A question that has become more prevalent in the property industry is whether real estate advisers will be replaced by technology.
The evolution of online property platforms, providing an end-to-end service, has increased exponentially in recent years, causing concern for many operating in the commercial and residential property markets. Will these rapid changes in our industry make us obsolete?
I have argued against this point for many years, for many reasons. Have I had doubts along the way? Of course. However, the past 10 weeks have convinced me that the role of people in property – more than ever before – is vital.
The property industry as a sector has been slow to embrace technology, with many firms only dipping their toe in the water, but reluctant to dive in. Perhaps it’s the perceived threat from digital platforms – which enable buyers, sellers and solicitors to complete transactions online in a fraction of the time it would normally take – that has us questioning our relevance.
But the reality is that although these – and other types of technology – help us to do our job more efficiently and effectively, we shouldn’t worry about them replacing us. In fact, some online platforms have tried – and failed – to emulate people in a digital setting, eventually reverting to the promotion of their service as a support to the real-life property adviser.
Pre-coronavirus, the rate of employment in our property industry was growing – and hopefully this growth will return in the near future – so it’s clearly evident that our reliance on people hasn’t declined. In fact, it could be argued that the increased use of new technology is responsible for this, because as we become more efficient, we can take on more capacity.
However, our ability to work with – not against – technology is essential. Over the past 10 weeks, digital platforms have played a key role in our business. The launch of Savills Live – a website dedicated to the virtual viewing of property and online transactions – has allowed us to continue marketing various new home developments throughout the greater Dublin area, resulting in a number of sales and hundreds of leads.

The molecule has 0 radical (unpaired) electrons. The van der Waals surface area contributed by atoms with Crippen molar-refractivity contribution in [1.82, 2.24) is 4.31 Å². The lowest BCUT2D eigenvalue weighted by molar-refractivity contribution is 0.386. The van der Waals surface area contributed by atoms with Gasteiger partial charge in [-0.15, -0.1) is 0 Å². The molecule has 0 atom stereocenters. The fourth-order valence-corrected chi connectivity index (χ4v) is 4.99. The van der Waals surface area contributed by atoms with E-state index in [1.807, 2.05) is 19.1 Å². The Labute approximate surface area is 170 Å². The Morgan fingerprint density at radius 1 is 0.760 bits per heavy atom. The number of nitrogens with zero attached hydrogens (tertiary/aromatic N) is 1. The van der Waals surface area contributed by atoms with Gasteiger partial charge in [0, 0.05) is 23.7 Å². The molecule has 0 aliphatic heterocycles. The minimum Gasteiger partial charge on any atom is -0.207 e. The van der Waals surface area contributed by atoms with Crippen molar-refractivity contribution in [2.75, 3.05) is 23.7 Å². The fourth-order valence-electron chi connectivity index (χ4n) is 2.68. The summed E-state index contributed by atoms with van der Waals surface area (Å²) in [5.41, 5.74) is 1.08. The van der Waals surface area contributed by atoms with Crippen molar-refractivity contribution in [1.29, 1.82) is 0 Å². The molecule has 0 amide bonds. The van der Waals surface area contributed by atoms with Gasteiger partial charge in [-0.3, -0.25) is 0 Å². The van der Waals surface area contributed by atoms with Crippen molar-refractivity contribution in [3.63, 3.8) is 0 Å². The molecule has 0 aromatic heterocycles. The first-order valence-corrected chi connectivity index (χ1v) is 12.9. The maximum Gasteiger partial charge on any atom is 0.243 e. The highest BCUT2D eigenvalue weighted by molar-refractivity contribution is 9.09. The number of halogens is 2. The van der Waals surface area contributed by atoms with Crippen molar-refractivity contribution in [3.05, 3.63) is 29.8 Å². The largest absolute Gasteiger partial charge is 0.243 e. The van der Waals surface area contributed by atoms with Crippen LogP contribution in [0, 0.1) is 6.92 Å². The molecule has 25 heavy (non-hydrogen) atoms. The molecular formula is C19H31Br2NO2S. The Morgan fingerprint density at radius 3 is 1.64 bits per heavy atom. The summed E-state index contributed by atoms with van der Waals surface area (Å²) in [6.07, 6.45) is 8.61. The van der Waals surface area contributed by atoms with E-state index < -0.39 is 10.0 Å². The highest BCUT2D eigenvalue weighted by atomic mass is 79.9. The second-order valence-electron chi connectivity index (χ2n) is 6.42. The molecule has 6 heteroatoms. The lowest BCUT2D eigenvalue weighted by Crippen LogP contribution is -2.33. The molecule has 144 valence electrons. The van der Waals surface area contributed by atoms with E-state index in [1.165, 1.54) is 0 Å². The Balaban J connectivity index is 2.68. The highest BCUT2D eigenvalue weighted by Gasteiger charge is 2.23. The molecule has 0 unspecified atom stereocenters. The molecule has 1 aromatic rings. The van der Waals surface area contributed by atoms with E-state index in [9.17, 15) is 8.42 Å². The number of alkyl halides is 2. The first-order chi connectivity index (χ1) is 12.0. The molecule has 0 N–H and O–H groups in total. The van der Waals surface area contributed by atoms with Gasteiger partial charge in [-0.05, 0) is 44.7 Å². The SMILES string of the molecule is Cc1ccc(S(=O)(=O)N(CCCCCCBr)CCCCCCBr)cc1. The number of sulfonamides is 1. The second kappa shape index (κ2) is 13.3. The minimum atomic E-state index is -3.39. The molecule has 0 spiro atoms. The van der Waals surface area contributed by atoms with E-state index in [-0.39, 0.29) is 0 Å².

One positive outcome of the lockdown may be that the property industry’s use of technology has advanced years, in just weeks. A colleague of mine also reminded me that the lockdown has helped us achieve something we set out to accomplish many years ago – we have finally become paperless.
But what is it that people can do, that technology can’t?
The list is extensive. To start, there are the commercial nuances needed in valuing complicated and high-value assets, the insights needed to bring a willing seller and a motivated purchaser together to secure a sale in an off-market scenario, and the setting of credible commercial rental terms to secure pre-lets, in addition to managing and creating competitive tension to ensure the best result for a seller.
Moreover, the ability to harness personal experience and intelligence in an industry that has evolved dramatically over the past 30 years is unrivalled by technology. There is also the provision of expertise on planning, design, development and fit-out to deliver a viable end product that the market wants.
Perhaps most importantly – and as we have seen in recent weeks – people have the ability to provide strategic insights, guidance and reassurance to clients and funders at a time of crisis.
There is no doubt that our industry – like so many others – will be impacted negatively by the virus. The road to recovery will be long and arduous, and how we operate will be totally transformed. It will never return to how it was prior to Thursday, March 12th last, when Taoiseach Leo Varadkar announced measures in response to the spread of coronavirus.
However, having worked through the global financial crisis between 2008 to 2012, I know the playbook. People skills, such as team work, entrepreneurial spirit, tenacity, professional insight and a lot of hard work will get us through this. While technology won’t replace people, it will help us along the way, and it is important that we embrace it with open arms – our industry will be the better for it.
Mark Reynolds is managing director of Savills Ireland